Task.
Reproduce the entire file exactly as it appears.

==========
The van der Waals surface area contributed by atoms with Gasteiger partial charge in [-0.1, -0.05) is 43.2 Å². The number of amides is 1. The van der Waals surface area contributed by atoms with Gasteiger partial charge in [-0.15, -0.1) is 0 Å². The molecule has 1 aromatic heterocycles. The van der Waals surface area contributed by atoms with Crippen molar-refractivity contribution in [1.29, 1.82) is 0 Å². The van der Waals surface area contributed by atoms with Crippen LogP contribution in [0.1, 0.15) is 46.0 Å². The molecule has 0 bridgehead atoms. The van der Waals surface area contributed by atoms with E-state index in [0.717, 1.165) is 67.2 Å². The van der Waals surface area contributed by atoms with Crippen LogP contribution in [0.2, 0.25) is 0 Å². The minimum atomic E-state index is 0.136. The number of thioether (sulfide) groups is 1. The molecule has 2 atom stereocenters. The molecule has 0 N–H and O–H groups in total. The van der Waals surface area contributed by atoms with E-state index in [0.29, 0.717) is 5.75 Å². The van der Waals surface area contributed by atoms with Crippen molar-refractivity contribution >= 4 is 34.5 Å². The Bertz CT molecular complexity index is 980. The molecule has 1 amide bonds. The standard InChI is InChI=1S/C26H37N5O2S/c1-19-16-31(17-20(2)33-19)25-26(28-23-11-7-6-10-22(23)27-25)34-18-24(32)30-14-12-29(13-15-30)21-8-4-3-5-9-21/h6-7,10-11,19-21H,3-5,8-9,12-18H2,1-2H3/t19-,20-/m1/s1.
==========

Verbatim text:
The van der Waals surface area contributed by atoms with Gasteiger partial charge in [-0.1, -0.05) is 43.2 Å². The number of amides is 1. The van der Waals surface area contributed by atoms with Gasteiger partial charge in [-0.15, -0.1) is 0 Å². The molecule has 1 aromatic heterocycles. The van der Waals surface area contributed by atoms with Crippen molar-refractivity contribution in [1.29, 1.82) is 0 Å². The van der Waals surface area contributed by atoms with Crippen LogP contribution in [0.1, 0.15) is 46.0 Å². The molecule has 0 bridgehead atoms. The van der Waals surface area contributed by atoms with E-state index in [0.717, 1.165) is 67.2 Å². The van der Waals surface area contributed by atoms with Crippen LogP contribution in [0.2, 0.25) is 0 Å². The minimum atomic E-state index is 0.136. The number of thioether (sulfide) groups is 1. The molecule has 2 atom stereocenters. The molecule has 0 N–H and O–H groups in total. The van der Waals surface area contributed by atoms with E-state index in [0.29, 0.717) is 5.75 Å². The van der Waals surface area contributed by atoms with Crippen molar-refractivity contribution >= 4 is 34.5 Å². The Bertz CT molecular complexity index is 980. The molecule has 1 amide bonds. The standard InChI is InChI=1S/C26H37N5O2S/c1-19-16-31(17-20(2)33-19)25-26(28-23-11-7-6-10-22(23)27-25)34-18-24(32)30-14-12-29(13-15-30)21-8-4-3-5-9-21/h6-7,10-11,19-21H,3-5,8-9,12-18H2,1-2H3/t19-,20-/m1/s1.